Sunday Tangent: Japan Times columnist CW Nicol (a whaling supporter) on why “The Cove’s” Taiji dolphin culls bother him
Posted by debito on July 18th, 2010
Hi Blog. As another angle to the subject of the documentary The Cove, here we have Japan Times naturalist columnist (and fellow naturalized citizen) C.W. Nicol offering his view on what’s going on in Taiji. What’s interesting is his take on the matter of animal cruelty. Although he supports whaling as an issue and has no truck with tradition involving hunting of wild animals, what gets him is what the hunt does to the people in the neighborhood. I’m reminded of what goes on at Pitcairn Island (you get a society removed enough long enough from the authorities, they’ll invent their own rules, even if at variance with permissible conduct in society at large, and claim it as tradition). It was another reason for me personally to feel the conduct at Taiji is reprehensible.
The problem is that although Taiji is a small community, once it’s claimed to be “Japanese tradition”, you get one of the world’s most powerful economies behind it. Then all manner of issues (Japan bashing, economics, a general dislike at the national level of having outsiders telling Japan what to do, fear of right-wing repercussions, and corruption of culturally-tolerant debate arenas overseas) adhere and make the debate murky. Arudou Debito in Sapporo
The Japan Times Sunday, July 4, 2010
OLD NIC’S NOTEBOOK
A meeting of minds (excerpt)
Last month, dolphin-welfare campaigner Ric O’Barry visited me in the Nagano hills, where we discussed the Taiji dolphin cull and what’s happening to marine mammals worldwide
By C.W. NICOL
In 1958, just before my 18th birthday, I went along on an Inuit hunt for seals in the Canadian Arctic. That was the first time I tasted that rich, dark red — almost black — meat, and it was like nothing else I had eaten before. I loved it.
Inuit hunters still used kayaks back then (and so did I) and I felt nothing but admiration for those men who went out into icy waters in such a flimsy craft, risking their lives to bring back food, fuel and the raw material for boots and clothing. In the many trips I have made to the Arctic since then, that feeling has never changed.
Then, in 1966, I first sailed aboard a whale-catcher, with a mixed Canadian and Japanese crew, hunting for sei and sperm whales off the west coast of Canada. Whale meat was on sale in pretty well every fish shop in Tokyo in the early 1960s when I first came to this country, so I had already come to appreciate its taste. Since then I have been on many marine mammal hunts — for seals, beluga, walrus and whales — and I retain enormous respect for the courage, skill and seamanship of those who take food from the sea.
That, however, is a stance that has made me unpopular with many antiwhaling folk around the world.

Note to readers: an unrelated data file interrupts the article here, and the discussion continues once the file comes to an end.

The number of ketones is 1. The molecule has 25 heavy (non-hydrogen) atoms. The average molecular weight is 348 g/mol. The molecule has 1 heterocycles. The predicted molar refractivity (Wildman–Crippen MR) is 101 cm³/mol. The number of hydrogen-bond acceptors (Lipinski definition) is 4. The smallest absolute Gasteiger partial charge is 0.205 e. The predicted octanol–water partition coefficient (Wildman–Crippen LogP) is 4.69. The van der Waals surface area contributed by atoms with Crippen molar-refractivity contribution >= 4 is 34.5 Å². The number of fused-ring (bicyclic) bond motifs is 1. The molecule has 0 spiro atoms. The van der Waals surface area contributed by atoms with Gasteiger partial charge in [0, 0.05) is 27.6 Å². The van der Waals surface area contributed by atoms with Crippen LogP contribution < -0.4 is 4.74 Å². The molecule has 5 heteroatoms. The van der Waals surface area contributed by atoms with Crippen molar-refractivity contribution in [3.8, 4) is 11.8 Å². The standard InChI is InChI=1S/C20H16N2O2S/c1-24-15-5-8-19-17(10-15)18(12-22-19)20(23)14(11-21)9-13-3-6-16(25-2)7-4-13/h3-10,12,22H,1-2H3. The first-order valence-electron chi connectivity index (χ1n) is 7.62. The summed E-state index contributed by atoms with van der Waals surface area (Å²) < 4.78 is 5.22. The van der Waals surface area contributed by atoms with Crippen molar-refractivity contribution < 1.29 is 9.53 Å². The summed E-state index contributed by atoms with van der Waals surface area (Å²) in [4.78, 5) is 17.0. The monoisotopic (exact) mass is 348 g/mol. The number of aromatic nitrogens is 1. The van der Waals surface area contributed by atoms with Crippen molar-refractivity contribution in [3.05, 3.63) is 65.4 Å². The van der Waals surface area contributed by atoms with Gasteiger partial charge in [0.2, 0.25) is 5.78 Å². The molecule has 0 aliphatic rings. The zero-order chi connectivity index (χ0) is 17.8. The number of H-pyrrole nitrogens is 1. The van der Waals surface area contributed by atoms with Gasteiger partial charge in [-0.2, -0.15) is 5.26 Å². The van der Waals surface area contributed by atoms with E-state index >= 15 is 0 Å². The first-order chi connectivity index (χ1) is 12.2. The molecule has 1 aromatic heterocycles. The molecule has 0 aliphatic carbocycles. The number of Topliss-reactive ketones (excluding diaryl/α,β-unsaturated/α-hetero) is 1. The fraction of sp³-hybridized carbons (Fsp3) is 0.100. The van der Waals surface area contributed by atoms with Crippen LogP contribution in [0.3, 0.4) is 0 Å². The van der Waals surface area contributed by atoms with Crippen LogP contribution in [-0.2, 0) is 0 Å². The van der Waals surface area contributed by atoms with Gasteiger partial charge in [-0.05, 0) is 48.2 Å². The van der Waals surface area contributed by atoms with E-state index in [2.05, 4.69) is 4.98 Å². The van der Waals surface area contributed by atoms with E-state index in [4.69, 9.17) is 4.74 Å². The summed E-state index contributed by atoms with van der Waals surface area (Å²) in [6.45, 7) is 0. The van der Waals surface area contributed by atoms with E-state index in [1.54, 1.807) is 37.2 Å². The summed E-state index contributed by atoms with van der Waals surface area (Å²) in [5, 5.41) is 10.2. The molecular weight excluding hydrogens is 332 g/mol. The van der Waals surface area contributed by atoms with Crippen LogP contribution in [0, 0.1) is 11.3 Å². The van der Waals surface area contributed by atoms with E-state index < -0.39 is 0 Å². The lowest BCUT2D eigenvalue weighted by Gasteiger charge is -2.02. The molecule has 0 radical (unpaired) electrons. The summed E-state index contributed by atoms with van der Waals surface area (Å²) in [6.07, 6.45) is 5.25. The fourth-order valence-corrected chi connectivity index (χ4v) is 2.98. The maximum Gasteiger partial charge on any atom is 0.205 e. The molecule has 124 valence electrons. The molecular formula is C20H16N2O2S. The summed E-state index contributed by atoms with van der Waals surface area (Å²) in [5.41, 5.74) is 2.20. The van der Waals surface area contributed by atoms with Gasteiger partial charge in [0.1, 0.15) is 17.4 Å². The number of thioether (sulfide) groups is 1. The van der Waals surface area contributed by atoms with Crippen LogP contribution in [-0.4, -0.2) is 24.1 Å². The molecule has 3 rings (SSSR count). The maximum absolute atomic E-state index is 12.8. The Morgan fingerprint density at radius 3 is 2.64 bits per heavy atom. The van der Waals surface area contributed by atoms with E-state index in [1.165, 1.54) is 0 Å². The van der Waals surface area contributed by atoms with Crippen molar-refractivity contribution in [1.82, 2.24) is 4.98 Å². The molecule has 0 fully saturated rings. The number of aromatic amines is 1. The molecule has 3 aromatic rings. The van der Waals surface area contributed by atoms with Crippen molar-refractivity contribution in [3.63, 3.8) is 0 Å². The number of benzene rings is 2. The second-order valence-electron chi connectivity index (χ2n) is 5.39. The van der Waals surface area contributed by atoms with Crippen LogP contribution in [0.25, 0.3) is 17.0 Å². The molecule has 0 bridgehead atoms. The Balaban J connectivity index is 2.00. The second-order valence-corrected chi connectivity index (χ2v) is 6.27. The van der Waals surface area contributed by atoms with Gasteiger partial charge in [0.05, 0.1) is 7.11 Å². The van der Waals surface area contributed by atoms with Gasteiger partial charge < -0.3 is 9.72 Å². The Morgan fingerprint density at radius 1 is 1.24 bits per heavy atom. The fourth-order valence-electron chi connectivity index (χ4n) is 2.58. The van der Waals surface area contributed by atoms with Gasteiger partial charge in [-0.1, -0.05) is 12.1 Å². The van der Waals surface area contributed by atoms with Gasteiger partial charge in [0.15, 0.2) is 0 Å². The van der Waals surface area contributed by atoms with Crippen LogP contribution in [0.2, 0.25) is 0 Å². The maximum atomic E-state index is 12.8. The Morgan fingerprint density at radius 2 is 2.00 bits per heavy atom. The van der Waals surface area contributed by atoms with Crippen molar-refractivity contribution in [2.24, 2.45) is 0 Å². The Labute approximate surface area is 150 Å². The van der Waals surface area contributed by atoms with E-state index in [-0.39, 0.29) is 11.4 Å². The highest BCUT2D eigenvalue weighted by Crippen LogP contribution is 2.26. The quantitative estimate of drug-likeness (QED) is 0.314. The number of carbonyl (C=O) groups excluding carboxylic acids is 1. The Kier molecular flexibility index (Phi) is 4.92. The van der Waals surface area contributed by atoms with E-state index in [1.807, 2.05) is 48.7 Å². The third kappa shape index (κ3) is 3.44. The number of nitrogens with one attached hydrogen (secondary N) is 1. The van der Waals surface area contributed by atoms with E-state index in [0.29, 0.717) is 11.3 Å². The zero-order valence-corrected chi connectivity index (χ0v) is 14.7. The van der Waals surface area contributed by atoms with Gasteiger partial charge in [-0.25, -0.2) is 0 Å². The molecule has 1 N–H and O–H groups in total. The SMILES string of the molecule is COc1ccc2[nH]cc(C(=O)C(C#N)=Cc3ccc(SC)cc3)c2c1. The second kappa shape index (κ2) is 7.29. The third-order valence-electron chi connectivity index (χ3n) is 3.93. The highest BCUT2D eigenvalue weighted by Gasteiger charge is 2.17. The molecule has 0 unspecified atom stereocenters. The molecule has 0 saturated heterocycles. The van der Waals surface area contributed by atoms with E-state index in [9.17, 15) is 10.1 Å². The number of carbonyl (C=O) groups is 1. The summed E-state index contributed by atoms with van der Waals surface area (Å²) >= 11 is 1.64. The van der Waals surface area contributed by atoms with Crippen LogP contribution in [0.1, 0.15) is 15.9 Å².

Nonetheless, in October 1978 I went to Taiji in Wakayama Prefecture to live in the town for a year and research the history and culture of Japanese whaling for a book I aimed to write — a book that turned out to be my novel, “Harpoon.” The anti-whaling movement was beginning to display some nasty anti-Japanese tendencies just then, and I thought it might be mollified by some understanding, through my book, of the whalers’ long background…
What horrified me in Taiji was that the dolphins were not harpooned, and thus secured to be quickly dispatched. Instead, the hunters were simply throwing spears into a melee of the animals swimming in a small inlet they had sealed off from the sea, hitting them here and there. Then they’d retrieve the spear by hauling in a rope tied to it and hurl it again or use it close up to stab with. This was a far cry from the efficiency — and respect for life, and death — of an Inuit hunter or a whaler at sea.
That first time I witnessed the Taiji killings, I saw a dolphin take 25 minutes to die, while on another hunt I saw one that thrashed and bled for a horrible 45 minutes before it succumbed to its wounds. Killing, if justified and necessary, should surely be merciful and quick — yet I even saw an old grandmother laughing at a dolphin’s death throes and pointing out the animal to the small child with her as if it was some kind of joke. That really hurt and shook my belief in people.
In addition to this catalog of horrors, though, as a former marine mammal research technician in Canada, it shocked me that all those dolphins were being captured and killed with no government inspector or fisheries biologist on hand to take data and monitor the kill. I protested about what was going on to the fishermen, and to Town Hall officials in Taiji. I even went to Tokyo and protested to a senior official in the Fisheries Agency, but he just sneered and said, “What does it matter, they die anyway.”…
Rest of the article at